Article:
I spent a certain chunk of my childhood watching the Sid & Marty Krofft shows, and I enjoyed them. However, that doesn’t mean that you’re going to see me wax on and on about how special and perfect and inviolable those programs were, because that would be ludicrous. At some point, I’m hoping that my fellow web movie reporters who were fans of things as children realize that just because the six-year-old version of you liked something, that does not make it Shakespeare, and it doesn’t mean that it was brilliant. Kids like garbage. It happens. Sometimes, kids are even very passionate about garbage. And so what? They’re kids. Everything’s new to them. When they see a rip-off of a rip-off of a copy of a steal of a hack job, they don’t know that. They don’t care. They like what they like, and they’ll watch almost anything if they’re even remotely interested. Nostalgia has made an entire generation incredibly stupid, and at some point, it’s okay to let go of those childhood memories, let them be memories, and look at some of this source material with clear eyes.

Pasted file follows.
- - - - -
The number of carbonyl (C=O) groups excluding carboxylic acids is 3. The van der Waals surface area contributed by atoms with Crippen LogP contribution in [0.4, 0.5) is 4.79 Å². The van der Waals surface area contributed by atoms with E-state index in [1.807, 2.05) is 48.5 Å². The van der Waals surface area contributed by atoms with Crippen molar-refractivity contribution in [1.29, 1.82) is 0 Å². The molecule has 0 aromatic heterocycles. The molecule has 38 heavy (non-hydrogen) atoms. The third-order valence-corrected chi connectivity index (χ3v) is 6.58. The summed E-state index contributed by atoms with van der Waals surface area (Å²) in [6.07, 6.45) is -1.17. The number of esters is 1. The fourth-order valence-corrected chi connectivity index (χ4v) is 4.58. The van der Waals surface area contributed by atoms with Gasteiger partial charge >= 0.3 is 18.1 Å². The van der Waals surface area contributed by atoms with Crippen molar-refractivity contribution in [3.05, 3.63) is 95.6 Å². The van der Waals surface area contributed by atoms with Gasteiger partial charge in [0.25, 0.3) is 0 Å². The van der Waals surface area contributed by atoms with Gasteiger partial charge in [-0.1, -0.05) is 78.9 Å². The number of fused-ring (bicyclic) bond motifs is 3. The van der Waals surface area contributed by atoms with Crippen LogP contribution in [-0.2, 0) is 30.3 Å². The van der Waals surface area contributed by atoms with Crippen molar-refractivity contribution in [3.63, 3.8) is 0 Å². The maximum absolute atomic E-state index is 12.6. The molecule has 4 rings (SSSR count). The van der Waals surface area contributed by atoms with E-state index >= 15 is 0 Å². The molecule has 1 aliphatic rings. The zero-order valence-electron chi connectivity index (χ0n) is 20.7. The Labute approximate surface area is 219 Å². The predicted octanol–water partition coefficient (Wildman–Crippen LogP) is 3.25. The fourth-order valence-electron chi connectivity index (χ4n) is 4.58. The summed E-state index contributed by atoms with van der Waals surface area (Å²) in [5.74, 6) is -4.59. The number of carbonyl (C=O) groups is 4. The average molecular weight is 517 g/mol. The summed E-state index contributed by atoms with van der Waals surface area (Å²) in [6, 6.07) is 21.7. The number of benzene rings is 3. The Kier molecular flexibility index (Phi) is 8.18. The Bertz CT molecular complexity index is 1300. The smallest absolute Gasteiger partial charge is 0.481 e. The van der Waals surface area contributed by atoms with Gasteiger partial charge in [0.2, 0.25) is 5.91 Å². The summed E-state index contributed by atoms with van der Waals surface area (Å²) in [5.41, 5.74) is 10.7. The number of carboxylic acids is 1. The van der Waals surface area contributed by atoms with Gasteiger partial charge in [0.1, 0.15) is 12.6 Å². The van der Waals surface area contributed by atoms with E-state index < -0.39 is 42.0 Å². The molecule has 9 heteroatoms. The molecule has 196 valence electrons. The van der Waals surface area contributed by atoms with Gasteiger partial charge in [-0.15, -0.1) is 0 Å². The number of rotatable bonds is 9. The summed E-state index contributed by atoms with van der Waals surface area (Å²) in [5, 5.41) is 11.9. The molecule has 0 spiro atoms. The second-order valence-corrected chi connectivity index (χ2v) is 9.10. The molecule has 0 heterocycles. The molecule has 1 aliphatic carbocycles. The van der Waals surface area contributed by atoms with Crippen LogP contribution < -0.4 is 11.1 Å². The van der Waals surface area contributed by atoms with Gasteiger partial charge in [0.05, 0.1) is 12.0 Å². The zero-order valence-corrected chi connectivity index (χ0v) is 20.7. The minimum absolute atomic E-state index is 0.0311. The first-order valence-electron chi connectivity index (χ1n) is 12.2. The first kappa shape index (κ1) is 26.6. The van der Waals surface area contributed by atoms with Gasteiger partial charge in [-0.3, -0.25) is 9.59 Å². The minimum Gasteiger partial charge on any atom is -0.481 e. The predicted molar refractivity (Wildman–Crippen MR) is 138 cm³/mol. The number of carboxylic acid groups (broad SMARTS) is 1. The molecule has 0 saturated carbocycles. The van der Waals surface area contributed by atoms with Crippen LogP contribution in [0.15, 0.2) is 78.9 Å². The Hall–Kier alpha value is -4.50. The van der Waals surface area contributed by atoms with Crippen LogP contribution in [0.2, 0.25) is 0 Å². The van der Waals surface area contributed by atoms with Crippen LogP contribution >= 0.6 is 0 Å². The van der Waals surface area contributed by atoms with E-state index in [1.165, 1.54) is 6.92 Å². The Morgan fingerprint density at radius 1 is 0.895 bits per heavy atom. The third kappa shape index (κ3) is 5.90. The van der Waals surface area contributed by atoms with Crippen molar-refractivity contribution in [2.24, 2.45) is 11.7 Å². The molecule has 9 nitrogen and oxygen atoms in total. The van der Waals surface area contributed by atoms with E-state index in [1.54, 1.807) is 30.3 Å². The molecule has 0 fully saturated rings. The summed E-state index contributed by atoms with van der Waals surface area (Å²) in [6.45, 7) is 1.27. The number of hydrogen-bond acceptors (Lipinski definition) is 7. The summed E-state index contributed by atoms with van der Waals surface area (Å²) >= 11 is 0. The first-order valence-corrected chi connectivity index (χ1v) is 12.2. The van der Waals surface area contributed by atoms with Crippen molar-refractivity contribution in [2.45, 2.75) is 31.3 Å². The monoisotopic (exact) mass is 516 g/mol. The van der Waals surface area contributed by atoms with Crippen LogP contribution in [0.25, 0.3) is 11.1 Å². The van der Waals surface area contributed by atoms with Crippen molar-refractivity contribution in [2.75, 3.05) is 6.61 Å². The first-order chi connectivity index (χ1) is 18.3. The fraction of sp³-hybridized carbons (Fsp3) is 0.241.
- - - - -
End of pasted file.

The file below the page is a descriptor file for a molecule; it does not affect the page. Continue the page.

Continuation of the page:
“Land Of The Lost,” for example, was fucking ridiculous. Great theme song. And kids love dinosaurs and monsters, so the combination of stop-motion dinos and hissing green men-in-suit aliens was pretty irresistible. And the show even employed some writers I love, like David Gerrold, Norman Spinrad, Ben Bova, Theodore Sturgeon, and Larry Niven. And, yes, when the show came out on DVD, I bought the complete season box sets. And when I rewatched the show, it became incredibly clear to me that despite the ambition, despite the names involved, and despite some occasionally engaging ideas, as an actual show to sit down and watch, “Land Of The Lost” is a repetitious and shoddy bore. And the performance work in particular is nigh unwatchable. This is definitely a case where my memories were very kind to something that has not aged well at all.